Big butch pop

Big butch pop

Bob Mould first
found renown as the singer-guitarist in punk trio
Hüsker Dü, then fronting ’90s
alt-rock faves Sugar. Richard Morel is a DJ-producer
with A-list remix credits (New Order, Depeche Mode, Nelly
Furtado). But putting either of these openly gay men in a
neat little stylistic box? Impossible, especially
after listening to the self-titled debut from their
collaborative recording project, Blowoff.

The album kicks
off with “Hormone Love,” a jolt of electric
guitar and vocal harmonies reminiscent of ’60s
acts like the Byrds, propelled by a sensual midtempo
beat. From there, the dozen originals keep making twists
and turns, moving through the slow and trippy
“Lemonade” to the percolating
“Saturday Night All the Time,” which layers
husky singing over a low-slung, groovy melody
that’s equal parts sinister and summery.

Morel first came
to the rocker’s attention in 2002, even as Mould was
testing his own parameters. “I had been spending
2-1⁄2 years in a vacuum, trying to merge
electronics with guitars and pop music. Then I heard
[Morel’s album] Queen of the Highway, and I
was like, ‘There it is.’ The work was strong
and masculine but also created by a

Mutual friends
introduced them, and when Mould relocated to Washington,
D.C., he and Morel became tight, launching a small party
called Blowoff. Starting as a weekly event in a tiny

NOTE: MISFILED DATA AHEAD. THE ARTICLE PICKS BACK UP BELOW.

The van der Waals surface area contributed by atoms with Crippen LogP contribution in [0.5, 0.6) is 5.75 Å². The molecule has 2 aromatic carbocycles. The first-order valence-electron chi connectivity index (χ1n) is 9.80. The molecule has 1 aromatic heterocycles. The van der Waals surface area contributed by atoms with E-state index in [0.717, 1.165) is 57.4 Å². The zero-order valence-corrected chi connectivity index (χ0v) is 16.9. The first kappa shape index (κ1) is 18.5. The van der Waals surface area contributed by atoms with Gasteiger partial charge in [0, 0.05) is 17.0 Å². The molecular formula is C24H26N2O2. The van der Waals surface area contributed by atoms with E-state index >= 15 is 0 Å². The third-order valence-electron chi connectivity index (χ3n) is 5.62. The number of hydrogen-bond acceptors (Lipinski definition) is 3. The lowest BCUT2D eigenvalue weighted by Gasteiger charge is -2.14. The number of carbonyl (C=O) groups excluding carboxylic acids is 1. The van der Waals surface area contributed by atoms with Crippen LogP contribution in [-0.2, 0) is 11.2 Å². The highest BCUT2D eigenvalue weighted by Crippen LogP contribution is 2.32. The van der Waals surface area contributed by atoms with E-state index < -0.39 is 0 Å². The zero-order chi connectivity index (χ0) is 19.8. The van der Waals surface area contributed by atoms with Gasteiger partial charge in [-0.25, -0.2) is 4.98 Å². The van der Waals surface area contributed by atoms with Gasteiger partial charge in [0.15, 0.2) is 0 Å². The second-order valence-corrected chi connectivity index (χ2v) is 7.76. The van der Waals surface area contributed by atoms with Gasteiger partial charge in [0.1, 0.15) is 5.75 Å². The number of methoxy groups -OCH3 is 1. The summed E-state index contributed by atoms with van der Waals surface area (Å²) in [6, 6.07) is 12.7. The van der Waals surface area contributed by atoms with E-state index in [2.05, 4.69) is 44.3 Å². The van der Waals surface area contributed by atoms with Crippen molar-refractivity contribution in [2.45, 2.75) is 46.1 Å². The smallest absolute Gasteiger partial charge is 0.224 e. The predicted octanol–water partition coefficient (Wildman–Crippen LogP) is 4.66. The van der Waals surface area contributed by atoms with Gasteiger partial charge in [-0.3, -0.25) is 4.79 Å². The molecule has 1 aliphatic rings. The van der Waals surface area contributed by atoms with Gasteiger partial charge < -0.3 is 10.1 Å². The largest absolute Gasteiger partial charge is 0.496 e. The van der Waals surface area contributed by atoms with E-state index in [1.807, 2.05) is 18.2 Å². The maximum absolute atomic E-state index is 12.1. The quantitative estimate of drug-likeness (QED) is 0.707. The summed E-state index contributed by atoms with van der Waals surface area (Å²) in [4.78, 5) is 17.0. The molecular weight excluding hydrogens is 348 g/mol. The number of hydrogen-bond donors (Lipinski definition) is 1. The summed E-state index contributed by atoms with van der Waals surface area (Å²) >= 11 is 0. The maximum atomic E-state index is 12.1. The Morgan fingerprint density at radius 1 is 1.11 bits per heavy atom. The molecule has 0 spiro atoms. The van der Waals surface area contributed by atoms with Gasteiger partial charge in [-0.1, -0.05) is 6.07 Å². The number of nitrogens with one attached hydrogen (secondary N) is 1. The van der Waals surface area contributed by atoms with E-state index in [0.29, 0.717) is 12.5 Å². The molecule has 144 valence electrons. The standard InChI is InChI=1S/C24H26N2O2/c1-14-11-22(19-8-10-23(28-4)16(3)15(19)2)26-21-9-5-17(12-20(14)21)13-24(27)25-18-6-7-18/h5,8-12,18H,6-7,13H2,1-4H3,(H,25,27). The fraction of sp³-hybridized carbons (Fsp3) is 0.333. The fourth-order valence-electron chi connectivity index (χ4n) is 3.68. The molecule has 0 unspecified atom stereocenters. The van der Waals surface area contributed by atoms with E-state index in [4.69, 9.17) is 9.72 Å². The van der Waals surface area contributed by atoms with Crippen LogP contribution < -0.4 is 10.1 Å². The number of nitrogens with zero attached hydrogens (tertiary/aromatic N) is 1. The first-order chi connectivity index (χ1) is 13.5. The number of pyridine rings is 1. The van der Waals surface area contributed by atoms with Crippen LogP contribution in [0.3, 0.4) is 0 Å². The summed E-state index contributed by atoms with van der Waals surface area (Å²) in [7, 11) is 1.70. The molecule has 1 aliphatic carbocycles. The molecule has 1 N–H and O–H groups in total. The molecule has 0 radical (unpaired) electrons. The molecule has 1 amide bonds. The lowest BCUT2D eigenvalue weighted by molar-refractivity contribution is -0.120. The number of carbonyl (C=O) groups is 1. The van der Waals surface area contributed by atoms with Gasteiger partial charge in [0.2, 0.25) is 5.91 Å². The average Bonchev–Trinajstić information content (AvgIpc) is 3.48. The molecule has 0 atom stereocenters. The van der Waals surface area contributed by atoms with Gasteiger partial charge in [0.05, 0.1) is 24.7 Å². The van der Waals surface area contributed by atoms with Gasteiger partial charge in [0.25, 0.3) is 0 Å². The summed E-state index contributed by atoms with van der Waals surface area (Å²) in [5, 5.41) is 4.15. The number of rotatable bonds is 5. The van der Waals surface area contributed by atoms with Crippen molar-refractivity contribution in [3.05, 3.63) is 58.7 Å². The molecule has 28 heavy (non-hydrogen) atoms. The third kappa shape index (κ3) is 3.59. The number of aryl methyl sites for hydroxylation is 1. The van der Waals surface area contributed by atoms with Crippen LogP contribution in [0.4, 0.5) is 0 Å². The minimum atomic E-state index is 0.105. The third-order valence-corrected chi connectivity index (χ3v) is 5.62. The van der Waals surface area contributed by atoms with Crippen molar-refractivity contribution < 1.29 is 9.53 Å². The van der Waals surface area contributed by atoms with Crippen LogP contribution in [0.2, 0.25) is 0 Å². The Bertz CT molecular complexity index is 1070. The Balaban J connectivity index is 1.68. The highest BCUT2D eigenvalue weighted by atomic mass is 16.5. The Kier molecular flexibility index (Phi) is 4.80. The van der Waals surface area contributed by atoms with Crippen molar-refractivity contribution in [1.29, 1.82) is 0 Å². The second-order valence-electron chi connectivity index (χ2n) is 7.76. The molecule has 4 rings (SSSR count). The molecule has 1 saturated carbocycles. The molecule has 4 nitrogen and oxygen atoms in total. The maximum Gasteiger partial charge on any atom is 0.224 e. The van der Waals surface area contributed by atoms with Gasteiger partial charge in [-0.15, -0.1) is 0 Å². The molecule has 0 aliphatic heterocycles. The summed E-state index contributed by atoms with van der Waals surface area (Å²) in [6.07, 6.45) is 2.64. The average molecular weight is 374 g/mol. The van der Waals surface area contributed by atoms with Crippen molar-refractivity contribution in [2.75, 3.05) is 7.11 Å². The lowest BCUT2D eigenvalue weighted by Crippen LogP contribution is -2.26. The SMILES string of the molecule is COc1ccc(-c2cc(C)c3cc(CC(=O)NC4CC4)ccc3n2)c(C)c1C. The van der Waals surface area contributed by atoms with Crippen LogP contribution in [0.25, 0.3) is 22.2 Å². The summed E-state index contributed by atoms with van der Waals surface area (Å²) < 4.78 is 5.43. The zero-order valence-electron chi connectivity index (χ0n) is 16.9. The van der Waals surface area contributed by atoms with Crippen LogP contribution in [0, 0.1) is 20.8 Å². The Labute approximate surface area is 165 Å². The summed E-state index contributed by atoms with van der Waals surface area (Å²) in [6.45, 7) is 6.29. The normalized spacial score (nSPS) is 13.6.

basement bar of the D.C. rock venue the 9:30 Club, the
party eventually became one of the hottest monthlies
on the East Coast (albeit in the much bigger upstairs

Meanwhile, Mould
and Morel also began writing music together. Part of the
inspiration came from their party. “When
you’re doing an event where you’re
playing records, you get very keyed into what you want to
hear, so you start making records that you not only
enjoy listening to but that you want to play
out,” observes Morel. More important, Mould says,
what bonded them was their fundamental musical loves:
“Good guitars, the craft of songwriting, and
the history and tradition of the last 40 years of pop

These days,
Blowoff the party usually features a set from Blowoff the
band, with both men singing and playing live guitar. But no
matter what incarnation Blowoff takes, the duo are
wary of scrutinizing what makes it all click too
closely. “Blowoff is something we built from
zero,” concludes Mould. “We
didn’t start a club night to be part of a scene. We
did it so we could play music and make friends. And as that
continued to grow, that informed what happened in the
recording studio. And it all just keeps feeding on
itself…probably in ways I don’t even

Tags: Music, Music

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